Application development is the transition of your workflows into a user friendly application. Things to think about in this phase are the experiment details, required functionality, intuitive usability, error handling. Typically vendors provide scripting environments to control their robots, and you can pay them to script methods for you too. Here is where you workflow map comes in, because for each workflow the programmer will directly use those BPMN charts to make sure all parameters are covered. Having those is incredibly helpful, otherwise get ready to play a game of 200 questions.
Installation and validation
Vendors will provide lead times for all of the instrumentation involved. Typically the project plan will include the minimum expectations set out in the project specification documents before job is complete, and this is often tied to final payment on the system. If you want specifics verified at this time, be sure to include them in the specification documents. Generally I pay the vendors for both a Factory Acceptance Test and a Site Acceptance Test. This means they need to pass my expectations at the factory before shipping, and then again before the instrument is ready for production. Of course you could do only one or neither of those tests too.
All of these project phases factor into a final timeline, which will likely be one of the first 2 questions asked by management: When will this be up and running? The other question of course is: How much will it cost? The cost and timeline is what the stakeholders will be most concerned with, along with the assumption that the system will fulfill the requirements of the workflows planned.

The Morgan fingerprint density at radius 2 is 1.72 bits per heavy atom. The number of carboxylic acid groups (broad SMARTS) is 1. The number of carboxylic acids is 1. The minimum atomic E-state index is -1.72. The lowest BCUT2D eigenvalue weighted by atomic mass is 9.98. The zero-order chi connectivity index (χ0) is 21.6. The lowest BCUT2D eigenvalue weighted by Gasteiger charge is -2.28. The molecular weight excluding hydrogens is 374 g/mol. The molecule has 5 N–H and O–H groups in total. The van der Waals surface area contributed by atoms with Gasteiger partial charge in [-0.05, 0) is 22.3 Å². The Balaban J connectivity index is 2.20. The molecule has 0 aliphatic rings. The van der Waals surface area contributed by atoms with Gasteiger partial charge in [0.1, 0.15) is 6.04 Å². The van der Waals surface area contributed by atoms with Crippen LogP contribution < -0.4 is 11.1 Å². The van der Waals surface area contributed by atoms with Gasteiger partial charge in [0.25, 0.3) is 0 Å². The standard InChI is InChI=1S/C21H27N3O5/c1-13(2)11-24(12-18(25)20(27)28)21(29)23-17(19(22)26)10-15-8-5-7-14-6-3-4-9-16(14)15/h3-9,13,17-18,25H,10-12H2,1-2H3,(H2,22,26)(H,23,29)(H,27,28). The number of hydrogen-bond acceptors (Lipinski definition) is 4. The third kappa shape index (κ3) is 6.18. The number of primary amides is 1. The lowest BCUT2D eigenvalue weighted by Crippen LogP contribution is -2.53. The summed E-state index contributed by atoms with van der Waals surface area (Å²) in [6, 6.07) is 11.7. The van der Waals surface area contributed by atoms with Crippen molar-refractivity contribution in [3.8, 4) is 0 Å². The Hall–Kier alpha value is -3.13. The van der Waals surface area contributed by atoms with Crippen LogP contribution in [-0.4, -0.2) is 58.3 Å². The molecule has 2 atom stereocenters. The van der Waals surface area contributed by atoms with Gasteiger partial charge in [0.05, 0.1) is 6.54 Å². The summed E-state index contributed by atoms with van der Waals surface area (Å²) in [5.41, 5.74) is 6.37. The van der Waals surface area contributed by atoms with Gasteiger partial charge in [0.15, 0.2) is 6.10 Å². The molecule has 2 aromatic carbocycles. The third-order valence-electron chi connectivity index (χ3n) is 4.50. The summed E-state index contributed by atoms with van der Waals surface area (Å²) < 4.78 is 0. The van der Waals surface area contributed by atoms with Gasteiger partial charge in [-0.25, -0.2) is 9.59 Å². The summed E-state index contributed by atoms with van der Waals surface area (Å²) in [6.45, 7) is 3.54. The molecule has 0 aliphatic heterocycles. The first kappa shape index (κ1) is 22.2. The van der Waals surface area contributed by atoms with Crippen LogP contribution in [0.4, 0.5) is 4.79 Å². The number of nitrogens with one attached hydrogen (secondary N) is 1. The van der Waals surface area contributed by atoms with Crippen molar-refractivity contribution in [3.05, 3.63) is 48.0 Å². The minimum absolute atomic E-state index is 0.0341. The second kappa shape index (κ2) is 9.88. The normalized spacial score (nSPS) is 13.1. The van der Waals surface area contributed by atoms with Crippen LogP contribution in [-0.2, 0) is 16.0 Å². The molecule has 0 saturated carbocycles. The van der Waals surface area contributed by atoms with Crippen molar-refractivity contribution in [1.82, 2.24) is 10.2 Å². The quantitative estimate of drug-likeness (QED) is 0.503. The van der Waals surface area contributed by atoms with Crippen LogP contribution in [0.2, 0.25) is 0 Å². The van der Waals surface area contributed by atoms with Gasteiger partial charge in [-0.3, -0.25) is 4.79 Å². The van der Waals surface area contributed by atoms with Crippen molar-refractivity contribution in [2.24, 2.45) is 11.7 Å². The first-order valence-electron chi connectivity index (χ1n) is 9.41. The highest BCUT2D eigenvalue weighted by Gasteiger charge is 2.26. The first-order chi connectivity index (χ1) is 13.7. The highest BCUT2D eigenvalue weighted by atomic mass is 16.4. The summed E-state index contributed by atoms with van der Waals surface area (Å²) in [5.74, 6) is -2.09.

Launching into production is honestly another game entirely. I've found that devices in a production environment show you how they really are, testing never seems to capture the full scope of usage in the projects. This is also a good indication that I could have planned better. In a production system, higher demand drives need for quicker response when issues arise. Successful systems typically have talent in house to address issues, ironing out of kinks, and continually optimize performance and drive new expansion of system capabilities.